Friday, June 21, 2024

Amid mounting criticism, attorney general tries for 3rd time to arrest 31 scientists

Amid a growing backlash against the federal government’s alleged persecution of academics, the federal Attorney General’s Office (FGR) will once again attempt to secure warrants for the arrest of 31 scientists and researchers on corruption charges.

On Wednesday, a judge at the maximum security Altiplano prison once again rejected the FGR’s request for warrants for the arrest of members of the Scientific and Technological Advisory Forum (FCCyT).

The FGR alleges that 31 scientists and researchers who were formerly employed by the National Council of Science and Technology (Conacyt) embezzled public money via the forum, carried out operations with resources of illicit origin, engaged in organized crime and made illicit use of their positions.

Its allegations center on 244 million pesos (US $12.2 million at today’s exchange rate) the FCCyT received from Conacyt during the 2012-18 government led by former president Enrique Peña Nieto.

The FGR argued against the ruling in a statement on Wednesday.

“The district judge points out in his refusal that the private company that Conacyt public servants created, authorized and funded in order to later join, and in which they used federal resources allocated to scientific research to help said company in its purchase of furniture, vehicles [and] properties, [and to pay] salaries and direct services, is not a criminal act because the advisory forum set out in the Conacyt statute authorizes it,” the FGR said.

“That opinion is not acceptable for the federal Attorney General’s Office given that it’s an internal statute issued ad hoc by the Conacyt officials themselves. It can’t go against what is set out in the Science and Technology Law and Conacyt’s own Organic Law, which are obligatory for [officials to follow] and which consider the forum an internal organ of that institution and don’t allow in any way for [the forum] to be turned into a private company that obtains its funds, profits, resources and salaries from public funds allocated to scientific investigation.”

As a result, the FGR said it will once again seek warrants for the arrest of the 31 scientists, among whom are former Conacyt director Enrique Cabrero Mendoza, Julia Tagüeña Parga, a former director of the FCCyT, Gabriela Dutrénit Bielous, a professor at Mexico City’s Autonomous Metropolitan University (UAM), and Luis Mier y Terán Casanueva, a former rector of UAM.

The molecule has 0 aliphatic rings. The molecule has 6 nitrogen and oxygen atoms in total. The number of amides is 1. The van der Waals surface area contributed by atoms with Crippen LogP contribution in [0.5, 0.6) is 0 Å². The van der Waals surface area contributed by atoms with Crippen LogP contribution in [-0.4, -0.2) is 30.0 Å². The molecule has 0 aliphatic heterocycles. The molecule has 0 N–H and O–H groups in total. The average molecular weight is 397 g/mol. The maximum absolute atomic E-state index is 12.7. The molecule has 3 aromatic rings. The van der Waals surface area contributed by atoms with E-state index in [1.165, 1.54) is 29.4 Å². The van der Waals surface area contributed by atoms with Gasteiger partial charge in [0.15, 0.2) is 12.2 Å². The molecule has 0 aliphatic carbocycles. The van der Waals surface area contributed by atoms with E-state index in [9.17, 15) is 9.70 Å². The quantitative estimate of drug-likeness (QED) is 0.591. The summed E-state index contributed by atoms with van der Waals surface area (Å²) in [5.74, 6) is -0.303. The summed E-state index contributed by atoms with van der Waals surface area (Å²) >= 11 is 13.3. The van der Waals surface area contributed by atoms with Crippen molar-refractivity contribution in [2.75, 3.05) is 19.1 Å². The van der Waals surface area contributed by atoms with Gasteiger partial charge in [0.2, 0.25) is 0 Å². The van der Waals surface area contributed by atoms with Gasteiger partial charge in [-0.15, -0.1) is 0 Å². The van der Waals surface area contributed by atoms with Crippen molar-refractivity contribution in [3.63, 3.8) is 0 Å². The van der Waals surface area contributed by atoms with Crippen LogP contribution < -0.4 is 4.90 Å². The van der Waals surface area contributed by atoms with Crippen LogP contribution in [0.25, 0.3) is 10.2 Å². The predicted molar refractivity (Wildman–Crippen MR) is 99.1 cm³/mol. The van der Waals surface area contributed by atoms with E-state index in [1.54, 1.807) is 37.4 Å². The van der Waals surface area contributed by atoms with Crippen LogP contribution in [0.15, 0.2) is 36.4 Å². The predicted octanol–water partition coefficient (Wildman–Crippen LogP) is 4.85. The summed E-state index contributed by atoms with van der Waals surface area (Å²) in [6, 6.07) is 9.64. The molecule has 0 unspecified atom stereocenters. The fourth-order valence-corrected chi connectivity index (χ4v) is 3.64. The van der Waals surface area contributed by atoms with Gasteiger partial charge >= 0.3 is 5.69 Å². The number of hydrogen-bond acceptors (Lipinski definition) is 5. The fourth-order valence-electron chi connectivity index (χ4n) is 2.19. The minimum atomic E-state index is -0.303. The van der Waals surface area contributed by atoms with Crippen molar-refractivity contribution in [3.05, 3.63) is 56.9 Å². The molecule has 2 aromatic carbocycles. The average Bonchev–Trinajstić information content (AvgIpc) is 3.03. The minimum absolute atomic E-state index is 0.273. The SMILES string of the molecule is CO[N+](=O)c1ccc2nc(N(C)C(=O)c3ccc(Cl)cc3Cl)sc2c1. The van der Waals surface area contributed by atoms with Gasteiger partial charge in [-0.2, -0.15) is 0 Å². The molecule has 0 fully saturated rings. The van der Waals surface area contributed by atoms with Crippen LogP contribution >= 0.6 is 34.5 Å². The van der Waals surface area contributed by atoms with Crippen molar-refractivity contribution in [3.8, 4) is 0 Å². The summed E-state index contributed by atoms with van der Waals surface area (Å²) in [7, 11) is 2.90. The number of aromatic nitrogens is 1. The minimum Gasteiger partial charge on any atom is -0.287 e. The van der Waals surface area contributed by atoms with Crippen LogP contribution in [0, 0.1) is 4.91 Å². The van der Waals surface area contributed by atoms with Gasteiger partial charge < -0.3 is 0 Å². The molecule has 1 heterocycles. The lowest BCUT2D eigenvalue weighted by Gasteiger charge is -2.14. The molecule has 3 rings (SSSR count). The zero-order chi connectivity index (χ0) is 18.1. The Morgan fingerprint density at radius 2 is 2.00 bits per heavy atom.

It will be the third time the FGR seeks authorization for their detention.

According to the Associated Press, the FGR has charged the academics with violating a law that prevents members of an advisory board from receiving money from a government science fund. But that law was passed in 2019, the news agency said, and the scientists and researchers – who have denied any wrongdoing – received the funding prior to that.

Numerous members of Mexico’s academic community assert that the FCCyT members are being persecuted.

National Autonomous University head Enrique Graue
National Autonomous University head Enrique Graue called the accusations ‘inconceivable.’

“In the face of growing concern and anxiety that has emerged among members of the national academic community due to this nonsense, this inconceivable accusation of criminal association, we must protest,” said Enrique Graue, rector of the National Autonomous University (UNAM)

“… this is an attempt to silence voices that are critical of the management of Conacyt. There is no valid element to justify such extreme accusations,” said David Romero, a UNAM researcher.

The Center for Research and Teaching Economics, a Mexico City university, said the accusations against the academics “are simply unacceptable.”

“… For that reason we demand the authorities withdraw this disproportionate and absurd claim,” it said.

Alejandro Frank, a physicist and National Science Award winner, said the “war” the federal government has waged against the academic community since the start of its six-year term is “incomprehensible.”

“This has awakened a feeling of absolute rejection … from a large percentage of the scientific community,” he added.

President López Obrador weighed in on the matter at his news conference on Wednesday.

“It is presumed that there was poor management of resources at Conacyt. But a judge will resolve this and he who owes nothing [should] fear nothing. The thing is we have to combat corruption … from the very top to down below,” he said.

The initial complaint against the FCCyT members was filed by Conacyt director María Elena Álvarez-Buylla, who earlier this year defended her decision to elevate Attorney General Alejandro Gertz Manero to a lucrative and prestigious position among Mexico’s top-level researchers, even though he allegedly plagiarized a thesis he submitted decades ago.

Gertz, a veteran who was appointed to a nine-year term as attorney general in January 2019, asserts that he cited his sources appropriately.

Álvarez-Buylla has also angered academics by criticizing them for presenting reports in English, rather than Spanish, despite the former language being the lingua franca in some technical fields.

The government has also cut funding for science and other academic endeavors, and López Obrador has charged that corruption was allowed to flourish in academia during previous administrations.

With reports from El PaísReforma and AP

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